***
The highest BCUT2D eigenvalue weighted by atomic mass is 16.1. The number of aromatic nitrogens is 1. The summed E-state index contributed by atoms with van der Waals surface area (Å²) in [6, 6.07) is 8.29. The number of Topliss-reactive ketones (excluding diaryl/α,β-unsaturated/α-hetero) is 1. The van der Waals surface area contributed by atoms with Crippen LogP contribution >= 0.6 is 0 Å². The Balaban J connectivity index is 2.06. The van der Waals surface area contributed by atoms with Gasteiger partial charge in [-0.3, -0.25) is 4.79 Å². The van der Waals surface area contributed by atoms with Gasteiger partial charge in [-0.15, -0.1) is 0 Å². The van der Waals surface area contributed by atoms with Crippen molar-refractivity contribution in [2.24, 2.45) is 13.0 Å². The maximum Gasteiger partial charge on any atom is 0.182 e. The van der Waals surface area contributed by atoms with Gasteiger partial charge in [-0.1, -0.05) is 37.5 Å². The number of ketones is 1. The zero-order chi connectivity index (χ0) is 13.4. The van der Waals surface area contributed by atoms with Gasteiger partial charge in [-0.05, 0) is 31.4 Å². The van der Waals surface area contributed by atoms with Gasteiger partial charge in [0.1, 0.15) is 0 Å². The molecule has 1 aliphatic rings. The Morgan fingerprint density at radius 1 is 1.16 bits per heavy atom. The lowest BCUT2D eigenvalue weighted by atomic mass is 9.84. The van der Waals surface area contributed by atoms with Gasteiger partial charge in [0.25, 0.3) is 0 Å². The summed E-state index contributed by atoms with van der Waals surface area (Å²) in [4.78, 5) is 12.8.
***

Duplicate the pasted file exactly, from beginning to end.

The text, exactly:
The highest BCUT2D eigenvalue weighted by atomic mass is 16.1. The number of aromatic nitrogens is 1. The summed E-state index contributed by atoms with van der Waals surface area (Å²) in [6, 6.07) is 8.29. The number of Topliss-reactive ketones (excluding diaryl/α,β-unsaturated/α-hetero) is 1. The van der Waals surface area contributed by atoms with Crippen LogP contribution >= 0.6 is 0 Å². The Balaban J connectivity index is 2.06. The van der Waals surface area contributed by atoms with Gasteiger partial charge in [-0.3, -0.25) is 4.79 Å². The van der Waals surface area contributed by atoms with Gasteiger partial charge in [-0.15, -0.1) is 0 Å². The van der Waals surface area contributed by atoms with Crippen molar-refractivity contribution in [2.24, 2.45) is 13.0 Å². The maximum Gasteiger partial charge on any atom is 0.182 e. The van der Waals surface area contributed by atoms with Gasteiger partial charge in [-0.1, -0.05) is 37.5 Å². The number of ketones is 1. The zero-order chi connectivity index (χ0) is 13.4. The van der Waals surface area contributed by atoms with Gasteiger partial charge in [-0.05, 0) is 31.4 Å². The van der Waals surface area contributed by atoms with Gasteiger partial charge in [0.1, 0.15) is 0 Å². The molecule has 1 aliphatic rings. The Morgan fingerprint density at radius 1 is 1.16 bits per heavy atom. The lowest BCUT2D eigenvalue weighted by atomic mass is 9.84. The van der Waals surface area contributed by atoms with Gasteiger partial charge in [0.25, 0.3) is 0 Å². The summed E-state index contributed by atoms with van der Waals surface area (Å²) in [4.78, 5) is 12.8.